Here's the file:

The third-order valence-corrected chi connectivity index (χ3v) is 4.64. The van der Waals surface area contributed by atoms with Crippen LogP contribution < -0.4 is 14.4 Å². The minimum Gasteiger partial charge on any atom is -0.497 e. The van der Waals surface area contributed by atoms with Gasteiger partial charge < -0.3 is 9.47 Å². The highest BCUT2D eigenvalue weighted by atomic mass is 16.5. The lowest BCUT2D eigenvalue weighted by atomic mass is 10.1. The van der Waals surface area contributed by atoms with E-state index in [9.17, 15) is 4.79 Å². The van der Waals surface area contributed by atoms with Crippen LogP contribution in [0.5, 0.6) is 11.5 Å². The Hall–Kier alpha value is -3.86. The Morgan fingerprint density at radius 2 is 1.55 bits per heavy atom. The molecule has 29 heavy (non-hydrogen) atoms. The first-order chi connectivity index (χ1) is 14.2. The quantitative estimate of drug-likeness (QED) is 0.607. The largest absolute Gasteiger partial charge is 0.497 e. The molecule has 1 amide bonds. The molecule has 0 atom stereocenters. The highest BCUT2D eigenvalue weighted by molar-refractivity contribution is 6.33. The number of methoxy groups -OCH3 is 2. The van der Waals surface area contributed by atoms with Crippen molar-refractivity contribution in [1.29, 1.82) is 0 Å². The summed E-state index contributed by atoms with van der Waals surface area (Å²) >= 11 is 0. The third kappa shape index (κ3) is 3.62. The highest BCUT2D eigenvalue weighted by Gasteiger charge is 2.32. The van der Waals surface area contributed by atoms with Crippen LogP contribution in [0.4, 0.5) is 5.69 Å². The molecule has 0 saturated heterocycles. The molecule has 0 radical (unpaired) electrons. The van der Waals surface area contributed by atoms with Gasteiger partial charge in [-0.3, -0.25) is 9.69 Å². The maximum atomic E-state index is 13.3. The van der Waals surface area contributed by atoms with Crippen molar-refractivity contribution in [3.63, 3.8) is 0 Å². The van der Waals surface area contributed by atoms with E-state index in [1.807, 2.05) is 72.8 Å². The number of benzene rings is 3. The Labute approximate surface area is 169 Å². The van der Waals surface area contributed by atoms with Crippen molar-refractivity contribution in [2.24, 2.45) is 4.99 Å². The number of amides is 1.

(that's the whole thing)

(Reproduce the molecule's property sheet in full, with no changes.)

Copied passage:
The third-order valence-corrected chi connectivity index (χ3v) is 4.64. The van der Waals surface area contributed by atoms with Crippen LogP contribution < -0.4 is 14.4 Å². The minimum Gasteiger partial charge on any atom is -0.497 e. The van der Waals surface area contributed by atoms with Gasteiger partial charge < -0.3 is 9.47 Å². The highest BCUT2D eigenvalue weighted by atomic mass is 16.5. The lowest BCUT2D eigenvalue weighted by atomic mass is 10.1. The van der Waals surface area contributed by atoms with E-state index in [9.17, 15) is 4.79 Å². The van der Waals surface area contributed by atoms with Crippen LogP contribution in [0.5, 0.6) is 11.5 Å². The Hall–Kier alpha value is -3.86. The Morgan fingerprint density at radius 2 is 1.55 bits per heavy atom. The molecule has 29 heavy (non-hydrogen) atoms. The first-order chi connectivity index (χ1) is 14.2. The quantitative estimate of drug-likeness (QED) is 0.607. The largest absolute Gasteiger partial charge is 0.497 e. The molecule has 1 amide bonds. The molecule has 0 atom stereocenters. The highest BCUT2D eigenvalue weighted by molar-refractivity contribution is 6.33. The number of methoxy groups -OCH3 is 2. The van der Waals surface area contributed by atoms with Crippen molar-refractivity contribution in [1.29, 1.82) is 0 Å². The summed E-state index contributed by atoms with van der Waals surface area (Å²) >= 11 is 0. The third kappa shape index (κ3) is 3.62. The highest BCUT2D eigenvalue weighted by Gasteiger charge is 2.32. The van der Waals surface area contributed by atoms with Crippen LogP contribution in [0.4, 0.5) is 5.69 Å². The molecule has 0 saturated heterocycles. The molecule has 0 radical (unpaired) electrons. The van der Waals surface area contributed by atoms with Gasteiger partial charge in [-0.3, -0.25) is 9.69 Å². The maximum atomic E-state index is 13.3. The van der Waals surface area contributed by atoms with Crippen molar-refractivity contribution in [3.63, 3.8) is 0 Å². The van der Waals surface area contributed by atoms with E-state index in [1.807, 2.05) is 72.8 Å². The number of benzene rings is 3. The Labute approximate surface area is 169 Å². The van der Waals surface area contributed by atoms with Crippen molar-refractivity contribution in [2.24, 2.45) is 4.99 Å². The number of amides is 1.